Splits replicate the Adjusted Offense and Defense calculation on Kenpom.com which controls for opponent quality and venue. These measure how many points the team would score on a neutral floor against an average D1 team based on the team’s performance in the sample of games.

All this suggests that Minnesota and Louisville will be relevant at the end of the year, while I can’t be quite as certain about Kentucky.

For the record, I am a little nervous about Russ Smith’s play the last two games. Louisville’s national-player-of-the-year candidate has posted ORtgs below 100 in back-to-back games. (From the sideline, I can tell you Georgetown freshman D’Vauntes Smith-Rivera was very much bothering Russ Smith on Saturday.) Louisville hasn’t quite played a juggernaut schedule yet, and I’m worried if Smith might revert to his old inconsistency under the grind of Big East play.

Unfortunately, sometimes a breakout performance is just a hot-streak. As an example, look at Florida St.’s Michael Snaer. Snaer posted a career high 110 ORtg last year, and everyone thought he would be an ACC superstar this year. But Snaer has always had turnover problems prior to last season, and after a year of cutting down the turnovers, Snaer’s turnovers are back with a vengeance this season. Snaer’s ORtg has suffered because of it.

Similarly, Wisconsin's Ryan Evans is making last year look like the fluke. Here are Evan’s ORtgs over the last four years:

2009: 92

2010: 82

2011: 102

2012: 92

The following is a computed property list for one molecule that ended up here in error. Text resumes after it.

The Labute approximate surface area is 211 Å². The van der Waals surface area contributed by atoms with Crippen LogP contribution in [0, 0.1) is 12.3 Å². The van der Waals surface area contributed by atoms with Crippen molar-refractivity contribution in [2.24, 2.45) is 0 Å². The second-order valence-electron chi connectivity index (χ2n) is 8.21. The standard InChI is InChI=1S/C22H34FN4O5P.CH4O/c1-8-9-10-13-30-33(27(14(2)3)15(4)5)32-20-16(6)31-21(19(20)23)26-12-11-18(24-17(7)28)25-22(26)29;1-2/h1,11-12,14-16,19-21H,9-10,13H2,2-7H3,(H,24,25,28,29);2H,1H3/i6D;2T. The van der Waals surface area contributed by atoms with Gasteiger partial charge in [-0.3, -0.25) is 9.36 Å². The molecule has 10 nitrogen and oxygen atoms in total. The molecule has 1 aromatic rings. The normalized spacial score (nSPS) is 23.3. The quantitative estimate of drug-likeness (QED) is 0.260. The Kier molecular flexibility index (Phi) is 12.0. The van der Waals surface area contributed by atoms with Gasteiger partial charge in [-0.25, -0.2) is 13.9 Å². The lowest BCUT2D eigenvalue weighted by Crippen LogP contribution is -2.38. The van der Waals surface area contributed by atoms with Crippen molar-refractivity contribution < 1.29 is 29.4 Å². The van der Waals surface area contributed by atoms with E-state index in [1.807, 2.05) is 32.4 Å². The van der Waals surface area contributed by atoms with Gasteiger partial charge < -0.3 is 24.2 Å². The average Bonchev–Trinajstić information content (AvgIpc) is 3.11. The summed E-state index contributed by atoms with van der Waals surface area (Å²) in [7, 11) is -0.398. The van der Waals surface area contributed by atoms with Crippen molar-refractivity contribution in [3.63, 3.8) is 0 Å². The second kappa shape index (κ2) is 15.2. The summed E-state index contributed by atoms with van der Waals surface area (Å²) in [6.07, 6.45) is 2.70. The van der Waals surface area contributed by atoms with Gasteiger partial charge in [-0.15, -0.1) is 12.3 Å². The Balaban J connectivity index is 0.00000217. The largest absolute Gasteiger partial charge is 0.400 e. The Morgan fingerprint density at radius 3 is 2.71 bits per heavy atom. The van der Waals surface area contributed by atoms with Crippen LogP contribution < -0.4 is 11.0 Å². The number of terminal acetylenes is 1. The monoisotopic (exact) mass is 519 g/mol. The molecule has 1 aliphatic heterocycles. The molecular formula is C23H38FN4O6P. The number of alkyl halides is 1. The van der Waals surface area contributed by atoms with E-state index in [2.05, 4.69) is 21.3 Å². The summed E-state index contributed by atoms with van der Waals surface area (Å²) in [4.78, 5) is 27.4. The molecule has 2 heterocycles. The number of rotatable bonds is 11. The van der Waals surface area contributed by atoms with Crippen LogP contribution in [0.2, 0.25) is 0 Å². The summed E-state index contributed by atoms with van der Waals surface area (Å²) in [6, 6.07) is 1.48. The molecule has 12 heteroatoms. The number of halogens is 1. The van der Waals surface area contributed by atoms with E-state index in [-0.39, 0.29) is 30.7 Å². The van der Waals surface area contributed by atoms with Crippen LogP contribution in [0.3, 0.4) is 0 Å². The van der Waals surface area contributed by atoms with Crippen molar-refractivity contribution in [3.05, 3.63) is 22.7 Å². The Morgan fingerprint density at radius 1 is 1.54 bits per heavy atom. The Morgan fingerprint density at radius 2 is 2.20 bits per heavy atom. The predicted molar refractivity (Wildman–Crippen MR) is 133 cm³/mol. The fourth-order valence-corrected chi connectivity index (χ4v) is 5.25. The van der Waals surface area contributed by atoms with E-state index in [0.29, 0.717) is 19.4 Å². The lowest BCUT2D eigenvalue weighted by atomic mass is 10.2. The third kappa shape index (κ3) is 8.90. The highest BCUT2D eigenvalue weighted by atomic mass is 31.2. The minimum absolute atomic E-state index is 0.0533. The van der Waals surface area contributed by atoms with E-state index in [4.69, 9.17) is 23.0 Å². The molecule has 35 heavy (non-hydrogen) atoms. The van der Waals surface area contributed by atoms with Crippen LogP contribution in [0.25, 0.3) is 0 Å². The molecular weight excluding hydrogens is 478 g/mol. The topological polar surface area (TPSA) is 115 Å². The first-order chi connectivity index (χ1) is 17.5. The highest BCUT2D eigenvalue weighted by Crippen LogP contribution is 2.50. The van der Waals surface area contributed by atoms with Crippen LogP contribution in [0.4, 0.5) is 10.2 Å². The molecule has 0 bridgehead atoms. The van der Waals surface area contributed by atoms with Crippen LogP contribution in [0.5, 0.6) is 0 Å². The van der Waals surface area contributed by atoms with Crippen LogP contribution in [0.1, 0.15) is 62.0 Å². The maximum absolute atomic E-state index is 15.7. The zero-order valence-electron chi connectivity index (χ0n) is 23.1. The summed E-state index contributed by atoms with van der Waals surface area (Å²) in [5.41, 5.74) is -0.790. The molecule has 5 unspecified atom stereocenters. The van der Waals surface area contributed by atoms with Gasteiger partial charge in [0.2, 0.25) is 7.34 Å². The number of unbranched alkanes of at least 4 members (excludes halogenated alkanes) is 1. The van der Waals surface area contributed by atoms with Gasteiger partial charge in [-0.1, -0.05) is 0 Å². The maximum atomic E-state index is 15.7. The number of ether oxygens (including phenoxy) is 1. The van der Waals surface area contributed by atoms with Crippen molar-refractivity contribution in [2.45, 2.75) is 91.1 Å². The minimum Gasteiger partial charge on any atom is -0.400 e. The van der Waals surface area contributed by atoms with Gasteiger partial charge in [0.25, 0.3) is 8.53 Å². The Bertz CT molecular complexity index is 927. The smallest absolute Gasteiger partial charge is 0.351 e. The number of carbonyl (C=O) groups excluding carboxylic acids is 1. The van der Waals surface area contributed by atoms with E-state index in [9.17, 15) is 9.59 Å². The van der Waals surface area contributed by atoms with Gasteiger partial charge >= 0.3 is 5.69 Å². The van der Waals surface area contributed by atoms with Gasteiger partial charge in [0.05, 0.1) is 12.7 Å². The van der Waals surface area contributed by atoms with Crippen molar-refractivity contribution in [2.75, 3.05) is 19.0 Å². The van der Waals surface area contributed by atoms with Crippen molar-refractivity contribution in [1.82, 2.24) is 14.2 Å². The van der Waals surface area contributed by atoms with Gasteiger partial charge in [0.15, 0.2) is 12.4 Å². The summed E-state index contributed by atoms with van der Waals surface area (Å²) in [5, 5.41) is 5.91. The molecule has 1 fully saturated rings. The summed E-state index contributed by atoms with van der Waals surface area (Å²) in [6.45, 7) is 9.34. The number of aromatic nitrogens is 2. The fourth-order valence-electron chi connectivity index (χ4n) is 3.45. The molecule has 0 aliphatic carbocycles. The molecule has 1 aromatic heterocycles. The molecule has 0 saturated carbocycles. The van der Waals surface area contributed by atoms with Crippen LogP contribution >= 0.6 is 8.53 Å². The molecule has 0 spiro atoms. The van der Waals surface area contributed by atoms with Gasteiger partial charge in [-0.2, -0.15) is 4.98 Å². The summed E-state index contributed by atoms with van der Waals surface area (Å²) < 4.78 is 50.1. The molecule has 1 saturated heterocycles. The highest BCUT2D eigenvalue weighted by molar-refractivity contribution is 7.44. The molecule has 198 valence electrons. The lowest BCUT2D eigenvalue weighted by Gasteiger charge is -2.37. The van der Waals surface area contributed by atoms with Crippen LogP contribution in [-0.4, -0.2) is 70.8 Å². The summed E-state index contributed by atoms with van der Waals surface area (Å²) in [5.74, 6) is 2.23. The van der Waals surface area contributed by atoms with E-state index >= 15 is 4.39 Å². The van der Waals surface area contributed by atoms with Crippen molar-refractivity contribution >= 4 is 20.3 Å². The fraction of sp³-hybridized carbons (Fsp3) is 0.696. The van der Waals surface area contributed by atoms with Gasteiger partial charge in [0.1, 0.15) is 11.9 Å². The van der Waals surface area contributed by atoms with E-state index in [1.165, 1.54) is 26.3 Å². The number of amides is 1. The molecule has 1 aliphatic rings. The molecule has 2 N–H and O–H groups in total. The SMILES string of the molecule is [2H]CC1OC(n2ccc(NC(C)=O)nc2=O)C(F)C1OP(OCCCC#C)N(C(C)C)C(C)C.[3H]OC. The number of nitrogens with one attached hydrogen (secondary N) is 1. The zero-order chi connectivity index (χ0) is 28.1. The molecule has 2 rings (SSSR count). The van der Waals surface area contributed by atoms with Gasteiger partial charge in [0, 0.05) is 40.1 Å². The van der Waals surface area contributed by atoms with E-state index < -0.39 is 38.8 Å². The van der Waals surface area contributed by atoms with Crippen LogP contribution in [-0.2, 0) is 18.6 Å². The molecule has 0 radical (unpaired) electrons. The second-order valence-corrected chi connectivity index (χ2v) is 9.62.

Sometimes when inefficient players suddenly look efficient, it really is just a temporary fluke. Russ Smith has clearly played brilliantly this season, but until we get to March, I am always going to wonder if the inconsistent Russ Smith, who falls in love with impossible shots, isn’t still around.

Of course, even if I believe in Minnesota and Louisville, these losing streaks will matter to the NCAA selection committee. And personally, I believe they should matter. A lot of people advocate for seeding the NCAA tournament based on team quality (read: Margin of Victory), not based on team accomplishment (read: Quality Wins). And I understand the arguments. Certainly, when you don’t seed by team quality, you run into situations where a 1-seed gets a horrible draw. And the NCAA committee is instructed to pick the BEST teams for the tournament.

But I view it this way. You can either win an NCAA title by over-achieving in the regular season or over-achieving in the post-season.